If the widget was $1.79 for one or two for $3.00, that is only saving the customer 29 cents off every widget or 58 cents total. That is not enough to drive customers to purchase multiples, and thus, when they do, you are just losing money compared to if you did not promote it at all. So you are losing sales and margin. Your data would support this in most cases as you would see that you grew sales and unit sales slightly, but you lost margin dollars even after the rebates that are often associated with these types of promotions. You are just losing money compared to if you did not promote it at all.
If you took your widget to $2.49 for one or two for $3.00, then you will drive some gross margin dollars and sales as a customer is less likely to pass up such a good deal. The customer would be saving essentially $2.00 every time they purchased two widgets instead of just one. It is the same promotion but with different results.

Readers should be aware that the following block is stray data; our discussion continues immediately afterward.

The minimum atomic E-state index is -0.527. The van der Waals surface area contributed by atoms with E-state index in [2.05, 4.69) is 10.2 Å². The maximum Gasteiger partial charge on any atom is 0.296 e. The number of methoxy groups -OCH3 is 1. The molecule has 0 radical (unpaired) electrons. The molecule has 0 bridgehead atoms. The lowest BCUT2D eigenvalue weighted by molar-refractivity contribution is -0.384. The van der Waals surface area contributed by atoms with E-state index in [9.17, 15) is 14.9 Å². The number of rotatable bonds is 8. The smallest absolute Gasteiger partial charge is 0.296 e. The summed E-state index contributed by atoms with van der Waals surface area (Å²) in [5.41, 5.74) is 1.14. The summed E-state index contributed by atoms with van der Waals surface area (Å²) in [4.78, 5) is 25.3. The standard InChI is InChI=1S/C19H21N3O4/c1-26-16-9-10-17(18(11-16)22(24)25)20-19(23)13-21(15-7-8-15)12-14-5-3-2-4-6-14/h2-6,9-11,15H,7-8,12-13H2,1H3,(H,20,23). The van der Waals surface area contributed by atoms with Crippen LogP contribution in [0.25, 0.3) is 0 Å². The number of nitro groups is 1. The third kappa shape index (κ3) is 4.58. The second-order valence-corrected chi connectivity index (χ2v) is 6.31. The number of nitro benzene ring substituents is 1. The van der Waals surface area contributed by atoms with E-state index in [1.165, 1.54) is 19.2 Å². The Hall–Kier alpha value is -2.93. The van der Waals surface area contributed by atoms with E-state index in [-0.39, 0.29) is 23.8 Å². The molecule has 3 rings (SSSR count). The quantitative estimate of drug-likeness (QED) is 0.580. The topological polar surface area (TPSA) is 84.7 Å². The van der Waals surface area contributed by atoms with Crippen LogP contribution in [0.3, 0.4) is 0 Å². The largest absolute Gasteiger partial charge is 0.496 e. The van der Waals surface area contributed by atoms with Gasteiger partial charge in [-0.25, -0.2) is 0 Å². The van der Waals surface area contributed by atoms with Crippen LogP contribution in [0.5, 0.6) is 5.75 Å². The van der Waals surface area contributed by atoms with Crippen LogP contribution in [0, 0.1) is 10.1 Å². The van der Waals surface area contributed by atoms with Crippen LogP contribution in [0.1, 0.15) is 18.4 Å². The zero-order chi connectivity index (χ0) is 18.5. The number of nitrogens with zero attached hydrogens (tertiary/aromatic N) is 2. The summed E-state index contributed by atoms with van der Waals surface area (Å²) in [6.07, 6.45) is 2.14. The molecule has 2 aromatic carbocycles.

Lastly, Consider Eliminating BOGOs
I also think it is unlikely that removing BOGOs or two-for deals that had become your norm will cause you to lose any customers. Unless you are telling me your customers are willing to get back in their truck or car and go across the street because you do not have a particular BOGO, I do not think you're alienating anyone. If, however, you have a lot of local customers and you are in a hyper-competitive corner, then care should indeed be taken before eliminating these programs across the board.
Photo credit: Brittany Palmer/NATSO